The highest level of Wing Chun and Chen Taijiquan is using the least amount of force, strength, effort, or energy to overcome the opponent. The ability to be successful at this lies in deflecting or redirecting the opponent’s force to borrow it and use it against him. This is what makes both of these highly intelligent martial arts and sets them apart from most other martial arts and makes them similar to one another. In order to achieve this, there are two aspects. Firstly, sufficient internal strength must have been developed through dedicated and consistent training. This means the legs become strong enough to support the entire body frame so that the upper body can let go and relax and “trust” the support below, which in turn becomes light, aiding nimble footwork that allows us to better dissolve the force and avoid meeting it head on. Secondly, the ability to expend less energy comes from increasing experience with partner work, touching many different hands. The more partners the better, as there are so many different body types and minds to encounter, and we come to know them all. In letting go of the desire for victory and the fear of losing the more we can relax and use less energy.

It is not simply about winning, but in doing so with ease. In fact, this is attained by not fighting with or competing against the opponent, but in seeking the path of least resistance, which, in reality, comes from causing the opponent to lose all by himself, by allowing him to over commit and become unbalanced and find himself in a position (or rather led into such a position) from which it is difficult if not impossible to recover and defend. This situation happens in Wing Chun when the opponent gives up or loses his center line, and in Chen Taijiquan it occurs when the opponent loses his central equilibrium or Dantian, thereby losing his root and the ability to use strength and resist.

Beginner students of both skills naturally tend to use far too much energy and find themselves exhausted after only a few minutes against a training partner more experienced, in part because they do not know how to regulate breath and Qi and do not know when to use force appropriately, or how to deal with pressure and let go. An experienced practitioner can engage many opponents for extended periods of time and not suffer labored breathing or even break a sweat as he also knows how to exhaust his opponent. Using too much energy invariably will be turned back on us by more skillful training partners. Wing Chun beginner students are not unaccustomed to receiving an unexpected slap on the cheeks by one more senior, when they become too “feisty,’ or they may even rush headlong into a fist if too gung-ho in attack without considering defense. Taijiquan students, on the other hand, become used to the ground beneath them suddenly giving way and they can be in the air, upside down, or spinning wildly out of control or propelled into a wall, or locked into compliance. For senior students, it is a constant revelation to discover just how little energy is really required to accomplish certain tasks, and that we can always use less. This is one aspect that makes studying both skills so fascinating and the journey, like climbing a mountain and discovering the various levels, so fulfilling.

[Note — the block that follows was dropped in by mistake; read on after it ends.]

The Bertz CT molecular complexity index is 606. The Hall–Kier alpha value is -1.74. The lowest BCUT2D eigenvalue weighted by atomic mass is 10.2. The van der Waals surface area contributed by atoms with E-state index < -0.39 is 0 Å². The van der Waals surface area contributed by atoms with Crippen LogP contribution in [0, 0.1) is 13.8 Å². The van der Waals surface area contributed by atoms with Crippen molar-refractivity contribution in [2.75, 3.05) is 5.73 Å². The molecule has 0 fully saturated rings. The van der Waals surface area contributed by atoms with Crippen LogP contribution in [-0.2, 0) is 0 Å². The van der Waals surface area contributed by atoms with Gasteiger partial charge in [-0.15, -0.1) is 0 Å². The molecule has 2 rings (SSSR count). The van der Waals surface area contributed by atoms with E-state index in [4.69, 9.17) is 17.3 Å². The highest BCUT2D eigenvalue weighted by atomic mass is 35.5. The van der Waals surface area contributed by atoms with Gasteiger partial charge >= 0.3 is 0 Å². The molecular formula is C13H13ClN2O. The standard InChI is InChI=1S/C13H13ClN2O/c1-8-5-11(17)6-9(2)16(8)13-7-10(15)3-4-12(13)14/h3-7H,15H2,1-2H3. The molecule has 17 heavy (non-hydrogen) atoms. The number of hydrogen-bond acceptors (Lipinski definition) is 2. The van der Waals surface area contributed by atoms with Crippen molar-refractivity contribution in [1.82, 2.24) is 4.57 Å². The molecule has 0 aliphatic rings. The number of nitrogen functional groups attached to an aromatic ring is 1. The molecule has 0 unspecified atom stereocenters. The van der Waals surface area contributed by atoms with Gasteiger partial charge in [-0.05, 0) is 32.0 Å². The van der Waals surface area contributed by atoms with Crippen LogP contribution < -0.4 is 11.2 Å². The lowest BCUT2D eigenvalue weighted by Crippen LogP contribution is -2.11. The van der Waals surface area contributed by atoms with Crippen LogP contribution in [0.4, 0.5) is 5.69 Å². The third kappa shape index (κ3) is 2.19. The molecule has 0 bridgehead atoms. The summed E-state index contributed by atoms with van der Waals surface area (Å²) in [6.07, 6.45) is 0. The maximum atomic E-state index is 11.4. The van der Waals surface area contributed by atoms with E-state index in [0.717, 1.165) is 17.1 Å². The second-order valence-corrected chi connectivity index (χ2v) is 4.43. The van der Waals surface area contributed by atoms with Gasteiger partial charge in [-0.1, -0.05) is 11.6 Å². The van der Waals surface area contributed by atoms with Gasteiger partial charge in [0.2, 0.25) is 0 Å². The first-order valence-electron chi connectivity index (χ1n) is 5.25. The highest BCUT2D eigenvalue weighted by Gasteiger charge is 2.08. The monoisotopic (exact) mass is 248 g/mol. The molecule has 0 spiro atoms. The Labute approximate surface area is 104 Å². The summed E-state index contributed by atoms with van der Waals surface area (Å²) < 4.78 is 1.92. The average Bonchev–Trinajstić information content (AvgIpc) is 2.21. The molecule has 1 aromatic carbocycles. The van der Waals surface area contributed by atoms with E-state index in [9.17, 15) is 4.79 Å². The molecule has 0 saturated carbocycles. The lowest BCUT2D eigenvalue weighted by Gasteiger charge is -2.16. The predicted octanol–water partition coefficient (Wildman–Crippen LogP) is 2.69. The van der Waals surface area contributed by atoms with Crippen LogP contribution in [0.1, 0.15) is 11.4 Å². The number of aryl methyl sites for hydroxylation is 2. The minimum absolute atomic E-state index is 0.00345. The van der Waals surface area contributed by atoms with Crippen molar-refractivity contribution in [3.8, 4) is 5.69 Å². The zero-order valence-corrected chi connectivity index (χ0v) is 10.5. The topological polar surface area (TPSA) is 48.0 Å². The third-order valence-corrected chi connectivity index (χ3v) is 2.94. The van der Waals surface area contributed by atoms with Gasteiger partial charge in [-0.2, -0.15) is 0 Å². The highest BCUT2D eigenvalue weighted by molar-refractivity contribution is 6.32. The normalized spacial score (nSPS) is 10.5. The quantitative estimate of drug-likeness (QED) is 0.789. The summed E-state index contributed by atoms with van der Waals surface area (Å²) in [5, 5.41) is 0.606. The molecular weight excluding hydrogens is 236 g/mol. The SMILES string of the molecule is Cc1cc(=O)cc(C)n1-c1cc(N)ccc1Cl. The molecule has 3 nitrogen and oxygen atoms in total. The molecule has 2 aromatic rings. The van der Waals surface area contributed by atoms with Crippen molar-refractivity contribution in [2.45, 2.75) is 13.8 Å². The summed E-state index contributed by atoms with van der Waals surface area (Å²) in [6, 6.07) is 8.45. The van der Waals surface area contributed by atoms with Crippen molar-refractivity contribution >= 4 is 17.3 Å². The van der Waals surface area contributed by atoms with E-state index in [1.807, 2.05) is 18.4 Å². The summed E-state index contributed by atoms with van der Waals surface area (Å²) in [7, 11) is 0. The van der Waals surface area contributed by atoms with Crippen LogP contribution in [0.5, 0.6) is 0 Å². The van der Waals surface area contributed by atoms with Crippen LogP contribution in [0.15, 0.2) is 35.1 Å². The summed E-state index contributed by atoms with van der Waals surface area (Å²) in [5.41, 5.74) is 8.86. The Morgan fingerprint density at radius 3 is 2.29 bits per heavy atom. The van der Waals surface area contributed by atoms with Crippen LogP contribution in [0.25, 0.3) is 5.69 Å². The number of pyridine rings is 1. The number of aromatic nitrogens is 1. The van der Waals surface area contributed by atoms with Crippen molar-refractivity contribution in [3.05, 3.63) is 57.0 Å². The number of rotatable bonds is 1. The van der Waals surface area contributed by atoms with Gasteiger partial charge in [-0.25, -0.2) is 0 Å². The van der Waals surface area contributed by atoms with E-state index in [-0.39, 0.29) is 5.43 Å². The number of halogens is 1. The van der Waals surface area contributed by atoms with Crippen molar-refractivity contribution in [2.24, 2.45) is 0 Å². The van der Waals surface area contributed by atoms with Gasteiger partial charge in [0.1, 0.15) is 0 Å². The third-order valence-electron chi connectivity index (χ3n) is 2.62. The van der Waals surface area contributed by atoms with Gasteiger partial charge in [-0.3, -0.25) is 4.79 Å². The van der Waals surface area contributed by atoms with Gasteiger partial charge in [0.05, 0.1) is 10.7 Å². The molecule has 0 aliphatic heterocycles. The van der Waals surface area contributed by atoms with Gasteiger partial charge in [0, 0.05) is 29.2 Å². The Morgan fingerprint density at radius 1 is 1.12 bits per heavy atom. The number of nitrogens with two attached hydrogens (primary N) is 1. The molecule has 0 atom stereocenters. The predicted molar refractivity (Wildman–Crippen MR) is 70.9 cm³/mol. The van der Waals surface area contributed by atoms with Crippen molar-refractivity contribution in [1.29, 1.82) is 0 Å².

As Taijiquan emphasizes softness, like water, and Wing Chun was created by a woman, there is a common misunderstanding that strength or force should never be used at all. Actually, strength can and does need to be used, but only when there is no resistance. This means no energy is actually wasted as there is no effort involved. It is the struggle that is to be avoided. This, then, becomes “smart” strength, as opposed to using brute force, tussling and scuffling, which is considered exceedingly low-level skill. A martial artist that can end a fight instantly is not actually fighting at all! 17th generation Chen Taijiquan master, Chen Fa Ke, claimed a fight should last no longer than three seconds! Using the least energy takes time, in fact decades, of practice, critical thought, analysis, testing and re-evaluating, in order to understand and apply it. Using the least amount of force is how the Chen Taijiquan maxim, “Four ounces can overcome a thousand pounds” is achieved. In order to become truly proficient in either skill, it is necessary to lose in order to learn. “Invest in loss” is the familiar term, and another example of a Chinese paradoxical truism. We need to lose in order to learn how and why we lost, and to be on receiving end to know how much energy is required to execute a technique efficiently.